by Dennis Crouch
CosmoKey Solutions v. Duo Security (Fed. Cir. 2021)
Patentee wins this one–with the Federal Circuit reversing the district court and finding the claims on patent-eligibility under Alice step-two. This is another case that serves as a data-point, but I struggle to differentiate it from similar cases finding claims ineligible.
CosmoKey’s U.S. Patent No. 9,246,903 is directed a low-complexity, high-security method of authenticating a user transaction. (2011 priority filing date). The basic idea here is two-factor-authentication that uses a second communication channel (mobile phone) to authenticate a transaction. This general idea was already in the prior art, but the claims add a couple of additional features:
- Authentication function is normally inactive on the mobile device but is activated by the user for the transaction; and when once the transaction is done the authentication function is automatically deactivated. This on/off function is designed to both save power on the device and also help prevent hacking.
- As part of the authentication, there is a check on how long the user takes to respond (whether a predetermined time relation exists between the transmission of the user identification and a response from the second communication channel);
See ‘903 Patent Claim 1.
The district court found the claim ineligible under Section 101 after finding them closely parallel to the authentication method claims invalided in Prism Techs. LLC v. T-Mobile USA, Inc., 696 F. App’x 1014 (Fed. Cir. 2017) (nonprecedential opinion). In particular, the district court found the claims directed to “the abstract idea of authentication—that is, the verification of identity to permit access to transactions” (Alice Step 1) and that the claims recite generic computer functionality that were all well understood, routine, and conventional activities at the time of the invention (Alice Step 2).
On appeal, the Federal Circuit has reversed — holding that the patent “discloses a technical solution to a security problem in networks and computers.” That statement suggests reversal on Alice Step 1; but the court actually leapt to Step 2 without a clear holding on Step 1. Here, the court found that the claimed steps were (1) developed by the inventors; (2) not admitted prior art; and (3) yield advantages over the described prior art. The court noted the difficulty with this case — the purpose of the invention was to “reduce significantly” “the complexity of the authentication function.” But, simplification can quickly suggest abstraction.
Eligibility Jurisprudence: It has been quite difficult to nail down the meaning of “abstract idea.” The Supreme Court suggested that we look back to prior cases to find the answer, and that is the same approach that has been followed by the lower courts as well as the USPTO. Here, however, the Federal Circuit cautioned that analysis:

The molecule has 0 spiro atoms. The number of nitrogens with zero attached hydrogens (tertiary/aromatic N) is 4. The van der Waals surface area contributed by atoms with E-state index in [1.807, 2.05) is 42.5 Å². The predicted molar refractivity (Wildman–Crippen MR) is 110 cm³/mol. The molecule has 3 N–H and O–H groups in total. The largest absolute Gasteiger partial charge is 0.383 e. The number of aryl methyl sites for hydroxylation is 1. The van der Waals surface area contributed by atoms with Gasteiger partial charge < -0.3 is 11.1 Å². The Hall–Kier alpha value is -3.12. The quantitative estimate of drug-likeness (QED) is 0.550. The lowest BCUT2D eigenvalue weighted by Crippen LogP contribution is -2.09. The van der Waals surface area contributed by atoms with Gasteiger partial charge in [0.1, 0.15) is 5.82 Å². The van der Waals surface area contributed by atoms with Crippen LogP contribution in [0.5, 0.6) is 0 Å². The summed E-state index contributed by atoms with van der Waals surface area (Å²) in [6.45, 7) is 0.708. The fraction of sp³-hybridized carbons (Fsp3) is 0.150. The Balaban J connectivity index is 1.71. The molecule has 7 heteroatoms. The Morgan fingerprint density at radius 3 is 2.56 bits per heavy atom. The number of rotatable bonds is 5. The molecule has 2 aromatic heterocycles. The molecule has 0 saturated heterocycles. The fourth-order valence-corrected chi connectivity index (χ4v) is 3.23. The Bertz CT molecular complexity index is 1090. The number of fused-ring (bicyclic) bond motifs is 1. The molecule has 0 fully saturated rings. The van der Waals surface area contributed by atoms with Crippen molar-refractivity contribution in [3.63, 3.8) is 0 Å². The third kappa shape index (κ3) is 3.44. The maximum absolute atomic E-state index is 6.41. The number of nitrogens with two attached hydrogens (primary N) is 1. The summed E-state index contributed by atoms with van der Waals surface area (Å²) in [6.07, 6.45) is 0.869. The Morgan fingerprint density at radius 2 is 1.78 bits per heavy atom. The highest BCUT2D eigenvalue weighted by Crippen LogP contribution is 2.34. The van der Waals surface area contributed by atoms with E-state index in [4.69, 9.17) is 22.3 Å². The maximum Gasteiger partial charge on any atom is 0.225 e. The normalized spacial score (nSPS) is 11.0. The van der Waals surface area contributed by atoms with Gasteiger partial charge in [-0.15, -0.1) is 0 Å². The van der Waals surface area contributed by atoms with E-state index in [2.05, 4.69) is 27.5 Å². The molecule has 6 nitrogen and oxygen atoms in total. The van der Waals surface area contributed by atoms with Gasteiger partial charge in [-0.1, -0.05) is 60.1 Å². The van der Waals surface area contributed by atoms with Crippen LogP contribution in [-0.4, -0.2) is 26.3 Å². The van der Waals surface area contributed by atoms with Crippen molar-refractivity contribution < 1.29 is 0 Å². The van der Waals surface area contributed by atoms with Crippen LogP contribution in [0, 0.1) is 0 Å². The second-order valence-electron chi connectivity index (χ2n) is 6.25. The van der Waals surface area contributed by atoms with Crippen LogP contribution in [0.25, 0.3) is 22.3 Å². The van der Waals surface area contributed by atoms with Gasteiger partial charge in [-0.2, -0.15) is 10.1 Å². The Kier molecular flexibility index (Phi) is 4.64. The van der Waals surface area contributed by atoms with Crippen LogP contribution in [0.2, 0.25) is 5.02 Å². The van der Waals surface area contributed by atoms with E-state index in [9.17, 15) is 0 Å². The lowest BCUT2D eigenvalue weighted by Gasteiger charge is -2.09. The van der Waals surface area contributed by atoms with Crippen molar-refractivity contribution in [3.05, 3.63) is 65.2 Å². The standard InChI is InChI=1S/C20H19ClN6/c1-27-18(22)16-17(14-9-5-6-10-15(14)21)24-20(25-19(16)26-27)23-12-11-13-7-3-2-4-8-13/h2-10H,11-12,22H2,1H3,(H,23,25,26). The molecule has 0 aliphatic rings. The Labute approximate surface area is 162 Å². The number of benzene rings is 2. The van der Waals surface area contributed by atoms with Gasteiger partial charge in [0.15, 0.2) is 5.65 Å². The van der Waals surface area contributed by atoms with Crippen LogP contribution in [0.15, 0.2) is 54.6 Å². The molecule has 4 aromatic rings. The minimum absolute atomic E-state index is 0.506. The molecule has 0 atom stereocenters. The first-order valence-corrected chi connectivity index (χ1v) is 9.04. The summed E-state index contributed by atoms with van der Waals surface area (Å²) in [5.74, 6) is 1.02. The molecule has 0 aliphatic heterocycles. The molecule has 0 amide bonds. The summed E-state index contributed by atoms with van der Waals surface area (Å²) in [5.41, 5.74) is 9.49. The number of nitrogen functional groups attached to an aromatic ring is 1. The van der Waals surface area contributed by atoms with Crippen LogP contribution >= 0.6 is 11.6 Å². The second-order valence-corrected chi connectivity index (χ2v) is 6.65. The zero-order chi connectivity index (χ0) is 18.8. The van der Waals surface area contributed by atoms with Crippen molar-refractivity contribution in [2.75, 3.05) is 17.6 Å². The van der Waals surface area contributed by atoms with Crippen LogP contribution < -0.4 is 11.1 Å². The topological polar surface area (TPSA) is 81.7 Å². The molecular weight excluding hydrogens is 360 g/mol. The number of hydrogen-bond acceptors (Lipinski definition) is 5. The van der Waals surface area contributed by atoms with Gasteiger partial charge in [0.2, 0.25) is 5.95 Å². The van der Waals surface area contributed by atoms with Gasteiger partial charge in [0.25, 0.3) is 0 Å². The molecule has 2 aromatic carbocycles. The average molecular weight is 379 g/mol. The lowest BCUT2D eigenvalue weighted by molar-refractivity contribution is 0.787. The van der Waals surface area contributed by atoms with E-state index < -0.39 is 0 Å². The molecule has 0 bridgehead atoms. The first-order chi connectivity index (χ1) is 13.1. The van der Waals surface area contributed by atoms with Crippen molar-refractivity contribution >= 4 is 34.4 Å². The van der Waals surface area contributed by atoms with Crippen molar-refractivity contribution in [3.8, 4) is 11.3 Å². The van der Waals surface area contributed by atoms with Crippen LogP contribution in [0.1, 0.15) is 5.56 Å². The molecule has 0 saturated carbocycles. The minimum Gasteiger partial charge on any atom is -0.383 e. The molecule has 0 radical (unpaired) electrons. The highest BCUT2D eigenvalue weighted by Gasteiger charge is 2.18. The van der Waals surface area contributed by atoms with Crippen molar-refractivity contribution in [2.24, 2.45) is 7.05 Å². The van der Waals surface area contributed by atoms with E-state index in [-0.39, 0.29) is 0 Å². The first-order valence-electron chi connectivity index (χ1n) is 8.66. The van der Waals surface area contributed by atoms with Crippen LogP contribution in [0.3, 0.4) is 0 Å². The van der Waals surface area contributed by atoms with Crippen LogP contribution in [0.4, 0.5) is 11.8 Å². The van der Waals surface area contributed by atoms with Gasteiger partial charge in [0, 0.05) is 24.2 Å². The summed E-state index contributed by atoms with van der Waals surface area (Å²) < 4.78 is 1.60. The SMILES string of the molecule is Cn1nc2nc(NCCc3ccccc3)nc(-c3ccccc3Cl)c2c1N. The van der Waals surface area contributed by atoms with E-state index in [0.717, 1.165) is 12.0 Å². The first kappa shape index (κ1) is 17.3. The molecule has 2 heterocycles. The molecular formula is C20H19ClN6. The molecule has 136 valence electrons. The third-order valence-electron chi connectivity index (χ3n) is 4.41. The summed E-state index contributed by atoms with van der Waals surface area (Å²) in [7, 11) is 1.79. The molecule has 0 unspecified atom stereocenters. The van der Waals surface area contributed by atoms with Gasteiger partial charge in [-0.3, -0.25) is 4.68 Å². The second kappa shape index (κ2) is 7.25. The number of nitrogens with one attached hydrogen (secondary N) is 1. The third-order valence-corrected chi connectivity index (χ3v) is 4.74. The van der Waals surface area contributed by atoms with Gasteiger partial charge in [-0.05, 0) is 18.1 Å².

While prior cases can be helpful in analyzing eligibility, whether particular claim limitations are abstract or, as an ordered combination, involve an inventive concept that transforms the claim into patent eligible subject matter, must be decided on a case-by-case basis in light of the particular claim limitations, patent specification, and invention at issue. Here, the claim limitations are more specific and recite an improved method for overcoming hacking by ensuring that the authentication function is normally inactive, activating only for a transaction, communicating the activation within a certain time window, and thereafter ensuring that the authentication function is automatically deactivated.
The court’s opinion was written by Judge Stoll and joined by Judge O’Malley. Judge Reyna penned a concurring opinion arguing that the two step Alice approach should be taken in-order:
The majority skips step one of the Alice inquiry and bases its decision on what it claims is step two. I believe this approach is extraordinary and contrary to Supreme Court precedent. It turns the Alice inquiry on its head.
Concurring Opinion. Judge Reyna goes on to explain how Step 2 should be seen as a “lifeline” that only comes into play to save claims that are directed toward abstract ideas. But, we can’t know if there is “something more” without first answering the question “more than what.”
Step two is rendered superfluous and unworkable without step one. Without the benefit of a step-one analysis, we are hobbled at step two in reasonably determining whether additional elements transform the nature of the claim into a patent-eligible application of the abstract idea. And by skipping step one, we create a risk that claims that are not directed to an abstract idea might be deemed to “fail” at
Id. Judge Reyna then goes on to conclude that the claims are not directed to an abstract idea. Id. Quoting the majority statement that “the claims and specification recite a specific improvement to authentication that increases security, prevents unauthorized access by a third party, is easily implemented, and can advantageously be carried out with mobile devices of low complexity.”